Friday, January 31, 2014
I need to record how I did this before I forget.
I've been experiencing somewhat of a breakthrough doodling around on the ground and trees, and this is a new technique I invented for it:
Painting on a new layer (the light clods in the dirt ridge behind Fafhrd). I used a light cream color, the lightest color in the dirt highlights, but I painted the entire clods all as individual shapes just using that one color. Then I used the magic wand to select the transparent area on that layer and did an Inverse, so now I have the highlights I just painted selected. Make a Hue/Sat adjustment layer, and click the box to use the selected are as a mask (that's not the exact wording). Then I was able to adjust the hue, saturation, and lightness of those selected daubs of paint.
But here's the new part - I then painted onto the transparent parts of the mask using various values of grey, to make a gradated mask. So that when I finally merged it down onto the background copy each brushstroke now goes through a transition of all 3 elements of color - value, hue and chroma.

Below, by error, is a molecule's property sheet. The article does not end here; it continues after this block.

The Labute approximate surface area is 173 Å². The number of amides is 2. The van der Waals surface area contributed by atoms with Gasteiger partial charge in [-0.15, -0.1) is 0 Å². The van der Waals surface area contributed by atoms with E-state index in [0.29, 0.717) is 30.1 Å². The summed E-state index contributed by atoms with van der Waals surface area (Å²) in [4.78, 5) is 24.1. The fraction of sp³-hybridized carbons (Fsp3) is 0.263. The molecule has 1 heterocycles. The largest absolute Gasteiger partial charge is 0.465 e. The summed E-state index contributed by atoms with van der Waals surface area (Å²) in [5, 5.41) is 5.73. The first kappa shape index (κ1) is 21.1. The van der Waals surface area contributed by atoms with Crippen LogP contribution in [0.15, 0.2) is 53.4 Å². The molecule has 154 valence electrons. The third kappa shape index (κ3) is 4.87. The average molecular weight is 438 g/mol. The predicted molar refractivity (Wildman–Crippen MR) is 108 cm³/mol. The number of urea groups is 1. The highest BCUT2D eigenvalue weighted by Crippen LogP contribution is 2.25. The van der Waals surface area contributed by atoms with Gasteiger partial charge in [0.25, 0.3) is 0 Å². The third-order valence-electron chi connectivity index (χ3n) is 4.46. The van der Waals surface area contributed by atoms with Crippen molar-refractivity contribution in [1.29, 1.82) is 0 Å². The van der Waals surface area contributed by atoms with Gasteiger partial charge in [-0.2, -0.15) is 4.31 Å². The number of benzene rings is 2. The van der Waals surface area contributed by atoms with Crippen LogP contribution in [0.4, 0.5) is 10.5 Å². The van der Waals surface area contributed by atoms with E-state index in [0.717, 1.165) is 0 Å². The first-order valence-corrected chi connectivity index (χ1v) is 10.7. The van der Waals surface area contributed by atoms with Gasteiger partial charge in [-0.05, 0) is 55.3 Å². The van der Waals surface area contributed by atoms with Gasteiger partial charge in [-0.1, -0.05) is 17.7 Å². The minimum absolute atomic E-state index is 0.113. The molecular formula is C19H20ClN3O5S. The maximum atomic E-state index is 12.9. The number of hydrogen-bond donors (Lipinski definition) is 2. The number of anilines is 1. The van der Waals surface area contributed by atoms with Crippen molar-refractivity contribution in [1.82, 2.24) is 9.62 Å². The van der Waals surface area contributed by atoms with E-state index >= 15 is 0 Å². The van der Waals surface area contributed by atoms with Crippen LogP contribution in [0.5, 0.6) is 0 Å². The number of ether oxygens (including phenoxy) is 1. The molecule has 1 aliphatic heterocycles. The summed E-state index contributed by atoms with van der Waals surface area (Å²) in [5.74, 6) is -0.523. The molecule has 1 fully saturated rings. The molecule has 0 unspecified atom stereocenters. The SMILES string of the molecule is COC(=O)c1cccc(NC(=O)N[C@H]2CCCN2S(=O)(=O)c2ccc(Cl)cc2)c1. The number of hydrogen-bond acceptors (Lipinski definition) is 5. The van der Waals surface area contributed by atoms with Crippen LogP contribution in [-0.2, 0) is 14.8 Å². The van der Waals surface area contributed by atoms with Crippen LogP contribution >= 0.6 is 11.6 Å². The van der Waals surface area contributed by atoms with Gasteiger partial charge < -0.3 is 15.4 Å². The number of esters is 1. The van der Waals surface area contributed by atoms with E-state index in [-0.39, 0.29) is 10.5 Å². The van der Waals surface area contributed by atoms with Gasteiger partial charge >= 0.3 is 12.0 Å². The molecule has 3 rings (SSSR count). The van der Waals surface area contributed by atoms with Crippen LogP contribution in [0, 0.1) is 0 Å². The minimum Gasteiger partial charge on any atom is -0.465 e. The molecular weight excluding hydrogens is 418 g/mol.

My own somewhat mangled quote of Richard Schmid - "A paint passage is more interesting if it includes a shift in color or value. The most interesting passages include both".
Tuesday, January 28, 2014
|Albrecht Durer's conception of the boxed figure|
The Boxed Figure
No, not a collector's action figure still in the original box - though in a sense action figures are close. I'm referring to the figure drawn as a series of boxes and cylinders (or what I like to call tubes and cubes). And again, like the basic form exercises I started this with, we've all seen it a million times. And you probably well understand the main purpose of it - to help solve problems of perspective and foreshortening in figure drawing, so you can draw an arm pointing toward you rather than just held straight down at the figure's side like a soldier standing at attention. Beginners tend to shy away from active poses and foreshortening and instead draw the figure like a flat paper doll, with every part of the body parallel to the picture plane. It's a lot easier.
Ok, I'll skip over how valuable boxing the figure can be for foreshortening and action poses - I think that's already well understood. Instead I want to discuss some of the more subtle and less well-known reasons for doing it.
Here's a page from Hogarth's Dynamic Figure Drawing. You can clearly see how he's conceived of the rib cage and pelvis as block shapes, though not just simple rectangular ones. But notice something else - the way the shadows remain contained in the planes of the boxes. The usefulness of 'boxing up the figure' goes well beyond its most obvious virtues. It's another strategy to help you place shadows, to help keep them under control for maximum simplicity and clarity. There are light planes and dark planes. And the fact that there's already a definite line showing where those planes meet is immensely helpful for placing shadows.